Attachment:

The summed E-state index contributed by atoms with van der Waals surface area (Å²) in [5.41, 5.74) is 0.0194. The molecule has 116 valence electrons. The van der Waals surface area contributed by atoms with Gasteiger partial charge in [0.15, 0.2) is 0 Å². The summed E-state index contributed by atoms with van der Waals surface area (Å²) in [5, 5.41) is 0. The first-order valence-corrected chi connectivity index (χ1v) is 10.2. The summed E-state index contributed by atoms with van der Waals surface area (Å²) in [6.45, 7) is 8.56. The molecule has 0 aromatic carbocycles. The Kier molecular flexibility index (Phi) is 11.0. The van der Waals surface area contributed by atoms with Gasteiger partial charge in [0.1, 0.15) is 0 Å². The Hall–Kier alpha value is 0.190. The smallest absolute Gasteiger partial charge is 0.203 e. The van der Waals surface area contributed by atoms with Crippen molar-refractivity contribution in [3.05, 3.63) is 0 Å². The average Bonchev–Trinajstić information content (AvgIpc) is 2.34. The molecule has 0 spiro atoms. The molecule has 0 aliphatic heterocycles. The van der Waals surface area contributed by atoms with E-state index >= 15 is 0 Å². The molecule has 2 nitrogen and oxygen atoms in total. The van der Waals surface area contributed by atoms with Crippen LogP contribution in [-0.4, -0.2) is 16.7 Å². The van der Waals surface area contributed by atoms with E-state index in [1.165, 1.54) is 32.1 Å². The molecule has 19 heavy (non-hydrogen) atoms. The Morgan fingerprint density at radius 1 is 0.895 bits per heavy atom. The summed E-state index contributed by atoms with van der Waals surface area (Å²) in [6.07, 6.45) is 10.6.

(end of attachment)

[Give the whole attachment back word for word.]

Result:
The summed E-state index contributed by atoms with van der Waals surface area (Å²) in [5.41, 5.74) is 0.0194. The molecule has 116 valence electrons. The van der Waals surface area contributed by atoms with Gasteiger partial charge in [0.15, 0.2) is 0 Å². The summed E-state index contributed by atoms with van der Waals surface area (Å²) in [5, 5.41) is 0. The first-order valence-corrected chi connectivity index (χ1v) is 10.2. The summed E-state index contributed by atoms with van der Waals surface area (Å²) in [6.45, 7) is 8.56. The molecule has 0 aromatic carbocycles. The Kier molecular flexibility index (Phi) is 11.0. The van der Waals surface area contributed by atoms with Gasteiger partial charge in [0.1, 0.15) is 0 Å². The Hall–Kier alpha value is 0.190. The smallest absolute Gasteiger partial charge is 0.203 e. The van der Waals surface area contributed by atoms with Crippen molar-refractivity contribution in [3.05, 3.63) is 0 Å². The average Bonchev–Trinajstić information content (AvgIpc) is 2.34. The molecule has 0 spiro atoms. The molecule has 0 aliphatic heterocycles. The van der Waals surface area contributed by atoms with E-state index >= 15 is 0 Å². The molecule has 2 nitrogen and oxygen atoms in total. The van der Waals surface area contributed by atoms with Crippen LogP contribution in [-0.4, -0.2) is 16.7 Å². The van der Waals surface area contributed by atoms with E-state index in [1.165, 1.54) is 32.1 Å². The molecule has 19 heavy (non-hydrogen) atoms. The Morgan fingerprint density at radius 1 is 0.895 bits per heavy atom. The summed E-state index contributed by atoms with van der Waals surface area (Å²) in [6.07, 6.45) is 10.6.